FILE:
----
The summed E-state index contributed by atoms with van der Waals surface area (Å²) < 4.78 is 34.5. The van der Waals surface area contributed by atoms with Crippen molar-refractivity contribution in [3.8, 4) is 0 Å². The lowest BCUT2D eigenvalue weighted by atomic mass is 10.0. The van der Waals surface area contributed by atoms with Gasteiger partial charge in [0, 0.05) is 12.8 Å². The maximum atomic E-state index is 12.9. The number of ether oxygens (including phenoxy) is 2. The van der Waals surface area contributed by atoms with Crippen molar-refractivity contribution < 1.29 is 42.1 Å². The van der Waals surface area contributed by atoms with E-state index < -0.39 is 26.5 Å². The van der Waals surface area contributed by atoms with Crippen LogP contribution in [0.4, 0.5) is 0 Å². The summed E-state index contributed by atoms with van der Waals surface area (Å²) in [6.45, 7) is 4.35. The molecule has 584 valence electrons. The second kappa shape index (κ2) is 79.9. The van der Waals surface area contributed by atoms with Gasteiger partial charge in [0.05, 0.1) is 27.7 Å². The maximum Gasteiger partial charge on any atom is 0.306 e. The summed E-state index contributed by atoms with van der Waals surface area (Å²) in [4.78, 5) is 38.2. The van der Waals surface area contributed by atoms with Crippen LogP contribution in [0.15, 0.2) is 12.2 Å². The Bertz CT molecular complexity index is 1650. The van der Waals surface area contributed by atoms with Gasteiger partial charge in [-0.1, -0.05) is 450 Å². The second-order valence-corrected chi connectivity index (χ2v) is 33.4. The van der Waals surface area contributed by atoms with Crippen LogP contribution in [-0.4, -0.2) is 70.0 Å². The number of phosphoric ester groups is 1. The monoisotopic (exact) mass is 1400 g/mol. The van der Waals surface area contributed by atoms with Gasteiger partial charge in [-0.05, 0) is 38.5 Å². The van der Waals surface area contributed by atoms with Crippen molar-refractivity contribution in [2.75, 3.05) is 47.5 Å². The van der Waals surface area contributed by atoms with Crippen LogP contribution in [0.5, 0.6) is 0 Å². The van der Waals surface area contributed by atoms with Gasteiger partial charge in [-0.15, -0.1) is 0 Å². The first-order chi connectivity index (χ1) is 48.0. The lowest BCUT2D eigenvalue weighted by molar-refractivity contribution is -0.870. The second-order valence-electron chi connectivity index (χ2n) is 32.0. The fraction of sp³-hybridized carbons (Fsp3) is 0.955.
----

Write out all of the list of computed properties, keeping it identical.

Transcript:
The summed E-state index contributed by atoms with van der Waals surface area (Å²) < 4.78 is 34.5. The van der Waals surface area contributed by atoms with Crippen molar-refractivity contribution in [3.8, 4) is 0 Å². The lowest BCUT2D eigenvalue weighted by atomic mass is 10.0. The van der Waals surface area contributed by atoms with Gasteiger partial charge in [0, 0.05) is 12.8 Å². The maximum atomic E-state index is 12.9. The number of ether oxygens (including phenoxy) is 2. The van der Waals surface area contributed by atoms with Crippen molar-refractivity contribution < 1.29 is 42.1 Å². The van der Waals surface area contributed by atoms with E-state index < -0.39 is 26.5 Å². The van der Waals surface area contributed by atoms with Crippen LogP contribution in [0.4, 0.5) is 0 Å². The summed E-state index contributed by atoms with van der Waals surface area (Å²) in [6.45, 7) is 4.35. The molecule has 584 valence electrons. The second kappa shape index (κ2) is 79.9. The van der Waals surface area contributed by atoms with Gasteiger partial charge in [0.05, 0.1) is 27.7 Å². The maximum Gasteiger partial charge on any atom is 0.306 e. The summed E-state index contributed by atoms with van der Waals surface area (Å²) in [4.78, 5) is 38.2. The van der Waals surface area contributed by atoms with Crippen LogP contribution in [0.15, 0.2) is 12.2 Å². The Bertz CT molecular complexity index is 1650. The van der Waals surface area contributed by atoms with Gasteiger partial charge in [-0.1, -0.05) is 450 Å². The second-order valence-corrected chi connectivity index (χ2v) is 33.4. The van der Waals surface area contributed by atoms with Crippen LogP contribution in [-0.4, -0.2) is 70.0 Å². The number of phosphoric ester groups is 1. The monoisotopic (exact) mass is 1400 g/mol. The van der Waals surface area contributed by atoms with Gasteiger partial charge in [-0.05, 0) is 38.5 Å². The van der Waals surface area contributed by atoms with Crippen molar-refractivity contribution in [2.75, 3.05) is 47.5 Å². The van der Waals surface area contributed by atoms with Crippen LogP contribution in [0.5, 0.6) is 0 Å². The van der Waals surface area contributed by atoms with Gasteiger partial charge in [-0.15, -0.1) is 0 Å². The first-order chi connectivity index (χ1) is 48.0. The lowest BCUT2D eigenvalue weighted by molar-refractivity contribution is -0.870. The second-order valence-electron chi connectivity index (χ2n) is 32.0. The fraction of sp³-hybridized carbons (Fsp3) is 0.955.